Here is this week’s weather forecast by PG&E meteorologist John Lindsey.
Marine low clouds with areas of fog and mist will surge into the Coastal Valleys into Monday morning. The marine layer will clear from the coastal valleys later Monday morning. Strong to gale-force (25 to 38 mph) northwesterly winds along the coastline will mix out the coastal stratus clouds along the beaches Monday afternoon.
Monday’s maximum temperatures will range from the low 60s at the beaches to the high 60s in the coastal valleys and high 70s in the North County. High pressure will then rebuild Tuesday, and Santa Lucia (northeasterly) winds keep the marine layer out to sea and allow temperatures to edge upward, with the beaches warming to the mid-60s, the coastal valleys reaching the mid-70s and the North County the low 80s.
Persistent northwesterly (onshore) winds Wednesday into Thursday will produce marine low clouds along the beaches and coastal valleys and cooler conditions across the Central Coast.
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Changes in the weather pattern are then forecast for Friday into Sunday, with an area of low pressure approaching the coast with increasing clouds and rain showers possible by Friday evening/night. Rain is then forecast to spread throughout the Central Coast on Saturday. This storm system is expected to contain abundant moisture (atmospheric river) from a remnant typhoon from the western Pacific, and rain amounts could range between 0.5 and 1.5 inches. At this time, the heaviest rain is forecast in Northern California, where some areas could receive as much as 8 inches.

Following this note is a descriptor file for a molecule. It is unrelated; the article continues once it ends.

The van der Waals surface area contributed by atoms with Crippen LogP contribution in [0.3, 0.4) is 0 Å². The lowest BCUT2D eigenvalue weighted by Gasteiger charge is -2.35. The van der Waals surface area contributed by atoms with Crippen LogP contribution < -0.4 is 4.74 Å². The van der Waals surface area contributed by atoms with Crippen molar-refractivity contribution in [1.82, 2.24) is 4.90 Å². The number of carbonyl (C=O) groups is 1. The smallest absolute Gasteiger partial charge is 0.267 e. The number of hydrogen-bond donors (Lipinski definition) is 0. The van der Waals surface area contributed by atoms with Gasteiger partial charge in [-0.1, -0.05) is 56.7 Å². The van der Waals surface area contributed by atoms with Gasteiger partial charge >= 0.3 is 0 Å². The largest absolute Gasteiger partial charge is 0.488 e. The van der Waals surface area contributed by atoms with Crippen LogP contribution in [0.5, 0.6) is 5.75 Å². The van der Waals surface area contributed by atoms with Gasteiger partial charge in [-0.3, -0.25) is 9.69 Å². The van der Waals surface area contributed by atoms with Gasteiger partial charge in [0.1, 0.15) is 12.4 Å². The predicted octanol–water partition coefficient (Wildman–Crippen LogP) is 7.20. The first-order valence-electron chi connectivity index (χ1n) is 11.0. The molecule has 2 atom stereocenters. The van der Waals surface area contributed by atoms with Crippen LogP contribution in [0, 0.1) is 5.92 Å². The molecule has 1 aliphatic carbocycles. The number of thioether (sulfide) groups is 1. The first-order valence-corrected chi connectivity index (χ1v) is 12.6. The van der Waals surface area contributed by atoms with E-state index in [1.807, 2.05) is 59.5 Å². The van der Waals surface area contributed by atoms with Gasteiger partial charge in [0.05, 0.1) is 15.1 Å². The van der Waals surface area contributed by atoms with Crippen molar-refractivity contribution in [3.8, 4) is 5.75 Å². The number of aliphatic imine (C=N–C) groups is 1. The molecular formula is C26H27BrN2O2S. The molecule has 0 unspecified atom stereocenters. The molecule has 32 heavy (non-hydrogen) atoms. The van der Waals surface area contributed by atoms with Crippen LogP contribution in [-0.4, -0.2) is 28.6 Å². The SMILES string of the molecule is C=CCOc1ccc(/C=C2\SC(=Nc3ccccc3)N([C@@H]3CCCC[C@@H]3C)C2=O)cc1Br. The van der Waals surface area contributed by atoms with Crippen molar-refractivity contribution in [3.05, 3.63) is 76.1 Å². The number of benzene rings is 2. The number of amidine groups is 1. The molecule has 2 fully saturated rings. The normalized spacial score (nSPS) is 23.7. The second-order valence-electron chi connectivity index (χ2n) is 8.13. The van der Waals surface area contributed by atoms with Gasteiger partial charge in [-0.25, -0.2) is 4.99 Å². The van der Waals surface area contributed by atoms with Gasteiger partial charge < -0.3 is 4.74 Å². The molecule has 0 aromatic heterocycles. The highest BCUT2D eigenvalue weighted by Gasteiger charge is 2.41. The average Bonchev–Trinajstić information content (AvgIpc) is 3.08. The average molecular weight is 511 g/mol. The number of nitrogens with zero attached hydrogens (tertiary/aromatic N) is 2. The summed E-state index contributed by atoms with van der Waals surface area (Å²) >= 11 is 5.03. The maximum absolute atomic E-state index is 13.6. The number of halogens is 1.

Snow levels in the Sierra Nevada could be quite high initially before falling by Saturday night/Sunday morning. A few rain showers could persist into Sunday morning, then dry weather will return by the end of the weekend, but more wet and unsettled weather is possible over the following week.
Increasing northwesterly winds will generate a 4- to 6-foot northwesterly (310-degree, deep-water) sea and swell (with a 5- to 9-second period) along our coastline Sunday afternoon and night, increasing to 6 to 8 feet (with a 7- to 15-second period) Monday into Tuesday.
A 3- to 5-foot northwesterly (300-degree, deep-water) sea and swell (with 7- to 12-second period) is forecast along our coastline Wednesday, decreasing to 3 to 4 feet (with a 7- to 11-second period) Thursday into Friday. Increasing southerly winds will generate increasing southerly seas Saturday, followed by an 8- to 10-foot (270-degree, deep-water) westerly swell Sunday into next Monday.
Arriving from the Southern Hemisphere: A 1- to 2-foot Southern Hemisphere (190-degree, deep-water) swell (with an 18- to 20-second period) will arrive Tuesday, building to 2 to 3 feet (with a 15- to 17-second period) Wednesday into Thursday.
Seawater temperatures will range between 54 and 56 degrees through Sunday.
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At PG&E, the safety of customers and employees is a top priority. Consider downed power lines still active. Stay away from the lines and keep others away from them. Call 911 immediately to report the location of a downed line. After reporting the downed line, call PG&E's Residential Customer Service Center at 1-800-743-5000.
John Lindsey’s Weekly Forecast is special to The Tribune. He is PG&E’s Diablo Canyon Power Plant marine meteorologist and media relations representative. Contact him at email@example.com. Follow him on Twitter @PGE_John.
This week’s temperatures
LOWS AND HIGHS, PASO ROBLES
LOWS AND HIGHS, SLO AND COASTAL VALLEYS